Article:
While a not insubstantial global audience is currently watching AC Milan and Tottenham in the Champions League (with the hosts trailing, 1-0), let’s consider for a moment, soccer broadcasting on the somewhat less glamorous end of the spectrum. With the 2009 collapse of Setanta Sport, the majority of the subscription service’s coveted properties (ie. whatever EPL games Sky didn’t already hold rights to, daily updates on Tony Kornheiser’s viewing choices on American TV channels no one in the UK was familiar with) were quickly snapped up by ESPN’s burgeoning operation in Britain. However, other Setanta fixtures — Gaelic football, NASCAR, etc. were homeless until the formation of Premier Sports TV, a Luxemborg-based concern co-owned by one Setanta’s former principals. As When Saturday’s Comes Andy Brassell explains, the channel’s £6.99 per month fee has proved decidedly unattractive to fans of the Blue Square Premier League, better known as the Football Conference.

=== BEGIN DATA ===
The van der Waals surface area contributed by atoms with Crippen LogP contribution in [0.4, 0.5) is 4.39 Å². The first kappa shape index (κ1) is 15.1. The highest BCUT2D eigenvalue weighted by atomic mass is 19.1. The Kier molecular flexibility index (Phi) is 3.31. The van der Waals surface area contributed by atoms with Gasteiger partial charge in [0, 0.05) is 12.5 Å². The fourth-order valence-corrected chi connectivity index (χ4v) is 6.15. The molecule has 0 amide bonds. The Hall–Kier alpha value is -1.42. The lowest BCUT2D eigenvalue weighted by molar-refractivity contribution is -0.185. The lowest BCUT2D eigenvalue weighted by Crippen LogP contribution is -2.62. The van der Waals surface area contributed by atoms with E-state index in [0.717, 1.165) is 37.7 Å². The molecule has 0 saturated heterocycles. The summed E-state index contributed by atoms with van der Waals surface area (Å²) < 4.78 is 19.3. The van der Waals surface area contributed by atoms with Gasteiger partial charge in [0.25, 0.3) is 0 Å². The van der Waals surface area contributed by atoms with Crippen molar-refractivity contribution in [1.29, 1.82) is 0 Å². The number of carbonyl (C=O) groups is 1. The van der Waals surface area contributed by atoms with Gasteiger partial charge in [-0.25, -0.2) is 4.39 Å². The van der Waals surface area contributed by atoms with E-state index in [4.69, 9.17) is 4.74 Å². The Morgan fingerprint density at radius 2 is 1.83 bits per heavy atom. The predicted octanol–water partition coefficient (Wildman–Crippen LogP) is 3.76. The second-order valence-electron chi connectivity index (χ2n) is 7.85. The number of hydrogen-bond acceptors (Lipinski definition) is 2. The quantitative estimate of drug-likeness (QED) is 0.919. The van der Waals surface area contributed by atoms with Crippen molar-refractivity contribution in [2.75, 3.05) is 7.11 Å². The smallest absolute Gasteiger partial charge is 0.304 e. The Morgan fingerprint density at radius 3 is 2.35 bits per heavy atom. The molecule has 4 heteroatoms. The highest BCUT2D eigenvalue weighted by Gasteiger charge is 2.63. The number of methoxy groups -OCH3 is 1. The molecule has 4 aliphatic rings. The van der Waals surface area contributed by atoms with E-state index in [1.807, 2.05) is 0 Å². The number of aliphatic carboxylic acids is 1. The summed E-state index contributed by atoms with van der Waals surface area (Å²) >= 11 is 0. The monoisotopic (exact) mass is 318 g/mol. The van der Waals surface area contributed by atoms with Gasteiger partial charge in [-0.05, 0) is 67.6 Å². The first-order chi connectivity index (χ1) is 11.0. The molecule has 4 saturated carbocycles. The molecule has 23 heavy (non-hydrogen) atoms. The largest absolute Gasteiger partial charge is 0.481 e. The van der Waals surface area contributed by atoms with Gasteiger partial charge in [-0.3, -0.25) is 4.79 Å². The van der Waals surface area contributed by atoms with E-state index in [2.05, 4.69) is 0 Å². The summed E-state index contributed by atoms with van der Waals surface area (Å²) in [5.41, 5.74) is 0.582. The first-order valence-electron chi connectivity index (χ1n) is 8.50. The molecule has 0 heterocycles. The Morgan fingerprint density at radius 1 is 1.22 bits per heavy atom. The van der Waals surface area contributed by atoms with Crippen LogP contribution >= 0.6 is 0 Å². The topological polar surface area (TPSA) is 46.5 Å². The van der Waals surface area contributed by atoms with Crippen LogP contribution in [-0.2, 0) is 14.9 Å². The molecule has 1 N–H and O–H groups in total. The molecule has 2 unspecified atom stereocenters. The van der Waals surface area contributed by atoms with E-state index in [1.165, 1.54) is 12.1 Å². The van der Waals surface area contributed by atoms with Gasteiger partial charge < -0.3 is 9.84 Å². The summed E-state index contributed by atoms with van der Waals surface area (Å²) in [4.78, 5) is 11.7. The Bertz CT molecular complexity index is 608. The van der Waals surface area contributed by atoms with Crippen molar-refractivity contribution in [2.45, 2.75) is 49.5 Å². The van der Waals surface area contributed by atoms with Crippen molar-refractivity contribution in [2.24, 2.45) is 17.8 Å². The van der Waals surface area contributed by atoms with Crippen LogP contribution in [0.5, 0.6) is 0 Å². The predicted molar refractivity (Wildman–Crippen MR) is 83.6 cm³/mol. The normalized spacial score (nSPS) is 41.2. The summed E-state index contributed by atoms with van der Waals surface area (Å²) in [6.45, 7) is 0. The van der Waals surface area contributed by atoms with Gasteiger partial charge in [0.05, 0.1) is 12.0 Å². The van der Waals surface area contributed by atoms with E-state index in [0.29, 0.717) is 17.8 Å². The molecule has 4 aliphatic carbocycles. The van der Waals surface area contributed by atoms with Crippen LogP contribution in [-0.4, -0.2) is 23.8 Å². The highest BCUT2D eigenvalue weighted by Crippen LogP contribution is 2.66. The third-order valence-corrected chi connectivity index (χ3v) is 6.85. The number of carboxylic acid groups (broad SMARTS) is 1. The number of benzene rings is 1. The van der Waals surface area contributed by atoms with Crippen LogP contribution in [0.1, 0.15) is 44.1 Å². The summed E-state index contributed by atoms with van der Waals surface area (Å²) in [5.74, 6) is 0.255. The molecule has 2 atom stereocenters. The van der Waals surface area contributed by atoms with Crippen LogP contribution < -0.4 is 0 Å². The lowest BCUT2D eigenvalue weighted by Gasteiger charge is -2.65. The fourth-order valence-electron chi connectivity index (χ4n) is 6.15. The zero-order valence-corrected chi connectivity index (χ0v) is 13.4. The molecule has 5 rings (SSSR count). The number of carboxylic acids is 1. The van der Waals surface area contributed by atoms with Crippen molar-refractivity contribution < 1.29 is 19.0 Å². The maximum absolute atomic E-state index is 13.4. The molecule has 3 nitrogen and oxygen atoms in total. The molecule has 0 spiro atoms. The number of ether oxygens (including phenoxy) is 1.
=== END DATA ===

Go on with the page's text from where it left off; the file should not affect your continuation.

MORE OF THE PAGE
Premier pulled out of broadcasting Darlington v Barrrow on January 3 thinking the game would be frozen off. It wasn’t. An extraordinary statement later appeared on the channel’s Facebook page, blaming farrago on inaccurate weather forecasts and the amount of office staff on holiday, but trumpeting that it had fully compensated the “three people who signed up online under the presumption this game was going ahead on TV.”

Premier’s Richard Webb apologized, saying the channel were keen not to lose “between £15,000 to £20,000” due to a late postponement. “We just don’t want to throw away money and jeopardise the amount of games we’re showing,” he argued. He then refused to discuss if there was a break clause under which Premier could leave the 3-year profit share deal early.